- Reward Reports from University of California, Berkeley, which are specific to reinforcement learning models and provide a framework for the intended behavior and reinforcement tactics employed for a given reinforcement learning model.
Documenting the model results
It’s important to document the results produced by a model in specific scenarios, which can help you debug and retrain the model as needed. Documentation about model results is often referred to as “explainable AI”, as the goal is to explain the outcomes produced by artificial intelligence (one or more machine learning models, or algorithms).
When you document the model results, you want to collect the following information:
- The dataset used to train the machine learning model (and the documentation for the dataset)
- The version of the machine learning model (and the documentation for the model, such as the model features)
- The input into the trained model
- The output of the trained model, in response to the input
- The expected output of the trained model, based on the input
- How close the expected output was to the actual output, based on the input
- Key metrics such as precision, recall, and F1 scores for the model results, especially across different feature segments.
- Some possible reasons about why the model produced that particular output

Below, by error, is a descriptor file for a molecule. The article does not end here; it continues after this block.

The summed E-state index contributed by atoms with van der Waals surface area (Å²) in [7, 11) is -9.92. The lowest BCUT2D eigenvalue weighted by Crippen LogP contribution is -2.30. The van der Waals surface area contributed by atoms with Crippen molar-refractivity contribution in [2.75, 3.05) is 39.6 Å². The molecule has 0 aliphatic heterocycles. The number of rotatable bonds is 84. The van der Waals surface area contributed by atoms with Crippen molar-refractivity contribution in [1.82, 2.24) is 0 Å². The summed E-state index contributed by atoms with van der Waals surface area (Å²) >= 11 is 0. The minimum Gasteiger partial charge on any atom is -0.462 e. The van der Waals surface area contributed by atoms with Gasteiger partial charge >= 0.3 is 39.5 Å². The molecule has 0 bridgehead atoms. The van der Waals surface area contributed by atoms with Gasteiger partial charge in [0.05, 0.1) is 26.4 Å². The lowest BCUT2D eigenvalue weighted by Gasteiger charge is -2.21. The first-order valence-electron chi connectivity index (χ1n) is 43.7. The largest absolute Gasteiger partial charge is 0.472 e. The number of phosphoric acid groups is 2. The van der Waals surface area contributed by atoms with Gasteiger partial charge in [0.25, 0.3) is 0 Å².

Standards for documenting machine learning model results:
- Method Cards from Meta, which
“aim to support developers at multiple stages of the model-development process such as training, testing, and debugging” with prescriptive “instructions on how to develop and deploy a solution or how to handle unexpected situations”
- Four Principles of Explainable Artificial Intelligence from NIST, which proposes
“that explainable AI systems deliver accompanying evidence or reasons for outcomes and processes; provide explanations that are understandable to individual users; provide explanations that correctly reflect the system’s process for generating the output; and that a system only operates under conditions for which it was designed and when it reaches sufficient confidence in its output.”
- AI Explainability Toolkit from IBM, which provides an extensible toolkit of options to explain AI depending on the audience of the explanation, such as
“data vs. model, directly interpretable vs. post hoc explanation, local vs. global, static vs. interactive”
- Standard for XAI from IEEE, which
“defines mandatory and optional requirements and constraints that need to be satisfied for an AI method, algorithm, application or system to be recognized as explainable.”
- EUCA: End-User-Centered Explainable AI Framework from Simon Fraser University, which offers
“a prototyping tool to design explainable artificial intelligence for non-technical end-users.”
Documenting the system